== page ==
BlueGene/L retains its title as world’s fastest supercomputer

Jun. 22, 2005

BlueGene/L retains its title as world’s fastest supercomputer

Lawrence Livermore National Laboratory's BlueGene/L reaffirmed its ranking as the world's most powerful computer on the Top500 list, the leading industry authority for high-performance computing.

The Top500's new list was announced today at the 2005 International Supercomputing Conference in Heidelberg, Germany.

IBM's BlueGene/L system, developed in partnership with the National Nuclear Security Administration (NNSA) and the collaboration of Livermore scientists, retained its No. 1 spot on the list with a sustained performance of 136.8 teraflops (trillion floating operations per second) on the industry standard LINPACK benchmark. This machine is the first system to break the 100 teraflop LINPACK barrier.

A BlueGene system at IBM's Thomas J. Watson Research Center in New York was ranked second on the list with a performance of 91.29 teraflops. NASA's Columbia machine was ranked third, Japan's Earth Simulator fourth and Barcelona's Mare Nostrum fifth. The Laboratory's Thunder machine is seventh on the list, with a sustained performance of 19.94 teraflops.

Housed in the Laboratory's recently completed Terascale Simulation Facility, BlueGene/L is currently at 32 racks, or half its final configuration of 64 racks. Delivery of the final racks and installation will be completed this summer. But work is well under way in bringing the machine to production, and researchers are conducting "first wave" science applications.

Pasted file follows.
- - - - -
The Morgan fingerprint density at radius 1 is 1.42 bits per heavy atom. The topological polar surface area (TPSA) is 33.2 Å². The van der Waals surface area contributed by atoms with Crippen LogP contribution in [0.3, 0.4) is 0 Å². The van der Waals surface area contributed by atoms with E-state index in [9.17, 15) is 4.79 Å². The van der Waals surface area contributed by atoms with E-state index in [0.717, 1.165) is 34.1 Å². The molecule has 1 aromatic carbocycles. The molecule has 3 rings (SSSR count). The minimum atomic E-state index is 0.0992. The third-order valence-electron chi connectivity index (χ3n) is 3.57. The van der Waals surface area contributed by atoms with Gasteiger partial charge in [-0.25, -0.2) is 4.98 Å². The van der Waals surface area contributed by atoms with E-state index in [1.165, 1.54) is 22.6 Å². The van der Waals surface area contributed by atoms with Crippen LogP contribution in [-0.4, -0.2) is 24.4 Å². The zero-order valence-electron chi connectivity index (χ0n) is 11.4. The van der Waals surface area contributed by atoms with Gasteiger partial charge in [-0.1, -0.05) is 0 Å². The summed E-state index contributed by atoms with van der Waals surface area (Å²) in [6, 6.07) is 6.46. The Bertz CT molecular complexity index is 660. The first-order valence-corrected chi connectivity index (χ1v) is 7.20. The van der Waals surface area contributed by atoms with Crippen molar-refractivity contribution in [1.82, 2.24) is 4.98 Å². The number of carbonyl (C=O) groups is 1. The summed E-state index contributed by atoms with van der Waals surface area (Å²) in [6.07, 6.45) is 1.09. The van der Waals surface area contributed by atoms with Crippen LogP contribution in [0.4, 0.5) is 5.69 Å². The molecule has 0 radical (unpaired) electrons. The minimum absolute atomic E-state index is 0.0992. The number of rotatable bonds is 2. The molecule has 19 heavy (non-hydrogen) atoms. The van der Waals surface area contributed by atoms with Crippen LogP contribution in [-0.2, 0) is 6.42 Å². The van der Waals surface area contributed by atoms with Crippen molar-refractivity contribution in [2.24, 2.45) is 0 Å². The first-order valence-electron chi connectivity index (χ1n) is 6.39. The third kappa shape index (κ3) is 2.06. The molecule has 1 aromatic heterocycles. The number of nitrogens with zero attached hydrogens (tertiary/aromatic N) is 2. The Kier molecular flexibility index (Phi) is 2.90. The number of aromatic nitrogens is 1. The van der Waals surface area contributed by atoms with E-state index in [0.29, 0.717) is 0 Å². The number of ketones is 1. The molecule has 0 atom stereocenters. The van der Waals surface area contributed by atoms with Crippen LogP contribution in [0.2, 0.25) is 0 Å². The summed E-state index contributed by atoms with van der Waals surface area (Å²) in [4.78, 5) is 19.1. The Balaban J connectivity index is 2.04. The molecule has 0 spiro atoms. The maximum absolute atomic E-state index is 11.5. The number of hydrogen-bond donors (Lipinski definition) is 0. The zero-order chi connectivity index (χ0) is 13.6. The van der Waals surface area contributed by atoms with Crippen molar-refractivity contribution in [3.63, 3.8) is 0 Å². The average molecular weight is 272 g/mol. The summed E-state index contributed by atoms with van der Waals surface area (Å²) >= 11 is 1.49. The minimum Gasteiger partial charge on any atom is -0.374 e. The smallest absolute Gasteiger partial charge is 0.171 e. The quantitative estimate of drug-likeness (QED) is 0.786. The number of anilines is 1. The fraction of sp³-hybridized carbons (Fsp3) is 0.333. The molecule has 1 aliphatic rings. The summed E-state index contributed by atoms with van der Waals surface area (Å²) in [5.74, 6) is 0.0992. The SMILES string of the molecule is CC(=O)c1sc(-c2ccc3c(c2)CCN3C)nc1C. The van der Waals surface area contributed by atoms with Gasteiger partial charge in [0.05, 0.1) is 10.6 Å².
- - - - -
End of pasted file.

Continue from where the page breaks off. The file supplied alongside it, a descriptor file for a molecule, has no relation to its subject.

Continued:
"Even as we are bringing the machine to its full configuration, we are doing science critical to NNSA's mission to ensure the safety, security and reliability of the nation's nuclear weapons stockpile. This represents a great team effort led by NNSA's Advanced Simulation and Computing program," said Dona Crawford, associate director for Computation. "Working with our partners at IBM, Los Alamos and Sandia, we are simultaneously advancing scientific discovery and the high-performance computing that makes it possible. The capabilities we are now beginning to apply to our national security missions also will be applicable in other domains."